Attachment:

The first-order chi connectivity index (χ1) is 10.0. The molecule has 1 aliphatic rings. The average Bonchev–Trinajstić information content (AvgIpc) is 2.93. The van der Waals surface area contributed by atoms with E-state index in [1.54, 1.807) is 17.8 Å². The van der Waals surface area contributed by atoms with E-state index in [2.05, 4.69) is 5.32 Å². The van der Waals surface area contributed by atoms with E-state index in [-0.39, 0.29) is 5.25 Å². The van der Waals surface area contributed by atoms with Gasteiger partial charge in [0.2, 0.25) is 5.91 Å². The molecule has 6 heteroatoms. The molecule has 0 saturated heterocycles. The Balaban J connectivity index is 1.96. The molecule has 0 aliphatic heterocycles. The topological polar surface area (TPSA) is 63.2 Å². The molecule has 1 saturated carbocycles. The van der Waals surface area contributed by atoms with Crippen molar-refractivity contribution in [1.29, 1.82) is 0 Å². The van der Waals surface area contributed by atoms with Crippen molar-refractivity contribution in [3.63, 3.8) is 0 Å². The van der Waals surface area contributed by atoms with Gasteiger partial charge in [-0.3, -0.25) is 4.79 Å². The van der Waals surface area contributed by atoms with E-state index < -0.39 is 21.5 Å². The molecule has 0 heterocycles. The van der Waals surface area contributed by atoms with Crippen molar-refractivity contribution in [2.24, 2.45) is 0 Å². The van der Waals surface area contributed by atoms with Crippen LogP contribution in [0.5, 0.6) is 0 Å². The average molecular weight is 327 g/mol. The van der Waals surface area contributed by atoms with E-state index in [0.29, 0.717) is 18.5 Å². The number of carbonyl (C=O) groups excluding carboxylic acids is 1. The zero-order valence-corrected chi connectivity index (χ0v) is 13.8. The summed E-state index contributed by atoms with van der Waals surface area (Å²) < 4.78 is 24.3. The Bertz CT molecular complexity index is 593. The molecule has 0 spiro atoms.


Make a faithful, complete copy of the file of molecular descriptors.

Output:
The first-order chi connectivity index (χ1) is 10.0. The molecule has 1 aliphatic rings. The average Bonchev–Trinajstić information content (AvgIpc) is 2.93. The van der Waals surface area contributed by atoms with E-state index in [1.54, 1.807) is 17.8 Å². The van der Waals surface area contributed by atoms with E-state index in [2.05, 4.69) is 5.32 Å². The van der Waals surface area contributed by atoms with E-state index in [-0.39, 0.29) is 5.25 Å². The van der Waals surface area contributed by atoms with Gasteiger partial charge in [0.2, 0.25) is 5.91 Å². The molecule has 6 heteroatoms. The molecule has 0 saturated heterocycles. The Balaban J connectivity index is 1.96. The molecule has 0 aliphatic heterocycles. The topological polar surface area (TPSA) is 63.2 Å². The molecule has 1 saturated carbocycles. The van der Waals surface area contributed by atoms with Crippen molar-refractivity contribution in [1.29, 1.82) is 0 Å². The van der Waals surface area contributed by atoms with Crippen molar-refractivity contribution in [3.63, 3.8) is 0 Å². The van der Waals surface area contributed by atoms with Gasteiger partial charge in [-0.3, -0.25) is 4.79 Å². The van der Waals surface area contributed by atoms with E-state index < -0.39 is 21.5 Å². The molecule has 0 heterocycles. The van der Waals surface area contributed by atoms with Crippen molar-refractivity contribution in [2.24, 2.45) is 0 Å². The van der Waals surface area contributed by atoms with Crippen LogP contribution in [0.5, 0.6) is 0 Å². The average molecular weight is 327 g/mol. The van der Waals surface area contributed by atoms with E-state index in [0.29, 0.717) is 18.5 Å². The number of carbonyl (C=O) groups excluding carboxylic acids is 1. The zero-order valence-corrected chi connectivity index (χ0v) is 13.8. The summed E-state index contributed by atoms with van der Waals surface area (Å²) < 4.78 is 24.3. The Bertz CT molecular complexity index is 593. The molecule has 0 spiro atoms.